Although in previous elctions faction leaders have made token statements of support for the party leader that cloak their own maneuverings for leverage, this time the top factions heads refused to support Ohira. Instead, they called for his resignation--he complied on November 9. During that week, as Ohira fought to regain power and form a government, the Japanese public got a fascinating glimpse of the depth and breadth of political divisions within the LDP and the potential obstructiveness of the system. As the faction leaders jousted, it became clear that behind their hatred lies an issue the LDP has desperately tried to underplay: the role of corruption in the Japanese political system.

Ohira's chief rivals fought to unseat him with a passion fueled by personal enmity and ideological distaste for his alliance with Kakuei Tanaka, the former prime minister unseated after the press revealed the Lockheed airplane company's extensive bribery of government officials to gain contracts. Ohira owes much of his factional strength to Tanaka, who threw his supporters behind Ohira after being indicted in 1973. The bribery charges prohibit Tanaka from playing an active role in the LDP, but he can still play kingmaker, at least until his trial.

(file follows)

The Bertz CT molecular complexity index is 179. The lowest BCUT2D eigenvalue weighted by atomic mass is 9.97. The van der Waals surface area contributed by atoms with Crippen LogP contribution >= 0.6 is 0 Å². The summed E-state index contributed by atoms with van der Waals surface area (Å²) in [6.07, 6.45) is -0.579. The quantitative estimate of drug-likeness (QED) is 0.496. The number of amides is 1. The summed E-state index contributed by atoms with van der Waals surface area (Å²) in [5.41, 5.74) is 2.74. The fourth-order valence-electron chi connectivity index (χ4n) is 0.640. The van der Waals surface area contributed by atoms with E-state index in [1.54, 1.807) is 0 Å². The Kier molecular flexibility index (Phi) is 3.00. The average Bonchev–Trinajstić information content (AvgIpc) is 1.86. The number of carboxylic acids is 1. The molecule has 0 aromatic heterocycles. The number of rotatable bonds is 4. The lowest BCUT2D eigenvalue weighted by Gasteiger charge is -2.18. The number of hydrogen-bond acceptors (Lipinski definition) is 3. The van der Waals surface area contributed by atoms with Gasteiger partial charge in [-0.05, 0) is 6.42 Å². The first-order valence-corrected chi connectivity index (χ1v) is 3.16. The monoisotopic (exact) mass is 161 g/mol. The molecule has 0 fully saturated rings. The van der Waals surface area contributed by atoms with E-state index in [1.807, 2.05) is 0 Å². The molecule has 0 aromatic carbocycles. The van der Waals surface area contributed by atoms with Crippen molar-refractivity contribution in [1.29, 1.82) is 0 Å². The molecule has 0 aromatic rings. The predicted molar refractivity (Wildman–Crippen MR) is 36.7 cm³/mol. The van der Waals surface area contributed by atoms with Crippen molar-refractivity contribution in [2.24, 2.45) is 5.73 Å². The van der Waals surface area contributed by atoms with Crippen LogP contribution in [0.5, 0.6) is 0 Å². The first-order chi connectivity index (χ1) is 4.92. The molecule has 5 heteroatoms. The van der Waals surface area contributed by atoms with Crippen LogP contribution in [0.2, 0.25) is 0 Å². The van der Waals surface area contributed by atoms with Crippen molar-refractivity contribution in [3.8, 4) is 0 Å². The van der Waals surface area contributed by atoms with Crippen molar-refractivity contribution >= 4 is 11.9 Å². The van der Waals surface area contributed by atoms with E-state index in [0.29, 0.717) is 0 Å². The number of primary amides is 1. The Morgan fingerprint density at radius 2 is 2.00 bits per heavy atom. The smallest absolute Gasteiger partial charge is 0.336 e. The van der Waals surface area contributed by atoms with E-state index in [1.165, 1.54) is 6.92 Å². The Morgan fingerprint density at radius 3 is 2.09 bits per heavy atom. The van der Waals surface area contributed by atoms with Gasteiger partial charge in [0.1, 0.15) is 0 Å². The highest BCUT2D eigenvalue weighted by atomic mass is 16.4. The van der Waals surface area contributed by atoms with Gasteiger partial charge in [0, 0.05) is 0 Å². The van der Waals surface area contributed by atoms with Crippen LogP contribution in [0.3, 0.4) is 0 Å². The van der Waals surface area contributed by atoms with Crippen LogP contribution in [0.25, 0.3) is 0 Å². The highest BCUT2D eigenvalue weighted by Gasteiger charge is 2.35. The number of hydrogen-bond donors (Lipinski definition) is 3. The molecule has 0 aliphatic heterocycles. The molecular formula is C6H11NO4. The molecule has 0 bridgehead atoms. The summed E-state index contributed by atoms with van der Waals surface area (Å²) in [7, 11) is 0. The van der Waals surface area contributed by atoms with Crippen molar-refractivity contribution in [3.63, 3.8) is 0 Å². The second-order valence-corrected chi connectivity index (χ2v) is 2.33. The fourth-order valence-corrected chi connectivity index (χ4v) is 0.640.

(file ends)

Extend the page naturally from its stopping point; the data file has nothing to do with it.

Both former prime ministers Takeo Fukuda and Takeo Miki have vilified Tanaka and the money politics he stands for, and they have extended their hatred to Ohira. Fukuda and Miki blame the Ohira-Tanaka alliance for depriving them of the premiership on several occasions. Miki also campaigns on a clean government plank, and has urged reforming the system of election for party president to estinguish the potential for bribery that Tanaka exploited so successfully. Tanaka in turn despises Miki as the man who jailed him in 1974 and fought to prosecute all offenders in the Lockheed case.